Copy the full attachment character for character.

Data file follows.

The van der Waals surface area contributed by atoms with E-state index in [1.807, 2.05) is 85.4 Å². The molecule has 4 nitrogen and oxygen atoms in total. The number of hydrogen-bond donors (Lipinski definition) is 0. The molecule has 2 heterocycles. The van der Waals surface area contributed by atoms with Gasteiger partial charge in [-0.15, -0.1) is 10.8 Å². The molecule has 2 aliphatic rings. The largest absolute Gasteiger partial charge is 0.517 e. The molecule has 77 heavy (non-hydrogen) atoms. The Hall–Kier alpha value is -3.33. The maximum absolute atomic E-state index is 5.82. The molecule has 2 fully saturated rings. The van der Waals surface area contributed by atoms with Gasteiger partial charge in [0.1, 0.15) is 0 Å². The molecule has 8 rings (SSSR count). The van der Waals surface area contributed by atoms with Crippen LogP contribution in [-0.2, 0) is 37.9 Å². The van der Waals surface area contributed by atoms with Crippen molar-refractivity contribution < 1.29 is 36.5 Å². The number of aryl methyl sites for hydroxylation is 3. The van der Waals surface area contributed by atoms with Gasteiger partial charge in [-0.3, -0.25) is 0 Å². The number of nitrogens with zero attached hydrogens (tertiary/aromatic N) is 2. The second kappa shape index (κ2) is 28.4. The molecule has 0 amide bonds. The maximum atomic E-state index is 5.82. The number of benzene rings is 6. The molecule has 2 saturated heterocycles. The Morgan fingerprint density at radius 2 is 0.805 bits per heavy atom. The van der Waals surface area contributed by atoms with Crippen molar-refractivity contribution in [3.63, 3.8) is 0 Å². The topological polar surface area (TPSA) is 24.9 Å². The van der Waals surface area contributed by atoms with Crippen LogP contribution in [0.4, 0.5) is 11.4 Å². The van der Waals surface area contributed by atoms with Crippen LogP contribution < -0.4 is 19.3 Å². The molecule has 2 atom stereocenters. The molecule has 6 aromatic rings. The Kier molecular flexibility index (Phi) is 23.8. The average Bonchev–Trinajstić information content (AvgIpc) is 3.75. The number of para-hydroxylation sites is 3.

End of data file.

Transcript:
The van der Waals surface area contributed by atoms with E-state index in [1.807, 2.05) is 85.4 Å². The molecule has 4 nitrogen and oxygen atoms in total. The number of hydrogen-bond donors (Lipinski definition) is 0. The molecule has 2 heterocycles. The van der Waals surface area contributed by atoms with Gasteiger partial charge in [-0.15, -0.1) is 10.8 Å². The molecule has 2 aliphatic rings. The largest absolute Gasteiger partial charge is 0.517 e. The molecule has 77 heavy (non-hydrogen) atoms. The Hall–Kier alpha value is -3.33. The maximum absolute atomic E-state index is 5.82. The molecule has 2 fully saturated rings. The van der Waals surface area contributed by atoms with Gasteiger partial charge in [0.1, 0.15) is 0 Å². The molecule has 8 rings (SSSR count). The van der Waals surface area contributed by atoms with Crippen LogP contribution in [-0.2, 0) is 37.9 Å². The van der Waals surface area contributed by atoms with Crippen molar-refractivity contribution < 1.29 is 36.5 Å². The number of aryl methyl sites for hydroxylation is 3. The van der Waals surface area contributed by atoms with Gasteiger partial charge in [-0.3, -0.25) is 0 Å². The number of nitrogens with zero attached hydrogens (tertiary/aromatic N) is 2. The second kappa shape index (κ2) is 28.4. The molecule has 0 amide bonds. The maximum atomic E-state index is 5.82. The number of benzene rings is 6. The molecule has 2 saturated heterocycles. The Morgan fingerprint density at radius 2 is 0.805 bits per heavy atom. The van der Waals surface area contributed by atoms with Crippen molar-refractivity contribution in [3.63, 3.8) is 0 Å². The topological polar surface area (TPSA) is 24.9 Å². The van der Waals surface area contributed by atoms with Crippen LogP contribution in [0.4, 0.5) is 11.4 Å². The van der Waals surface area contributed by atoms with Crippen LogP contribution < -0.4 is 19.3 Å². The molecule has 2 atom stereocenters. The molecule has 6 aromatic rings. The Kier molecular flexibility index (Phi) is 23.8. The average Bonchev–Trinajstić information content (AvgIpc) is 3.75. The number of para-hydroxylation sites is 3.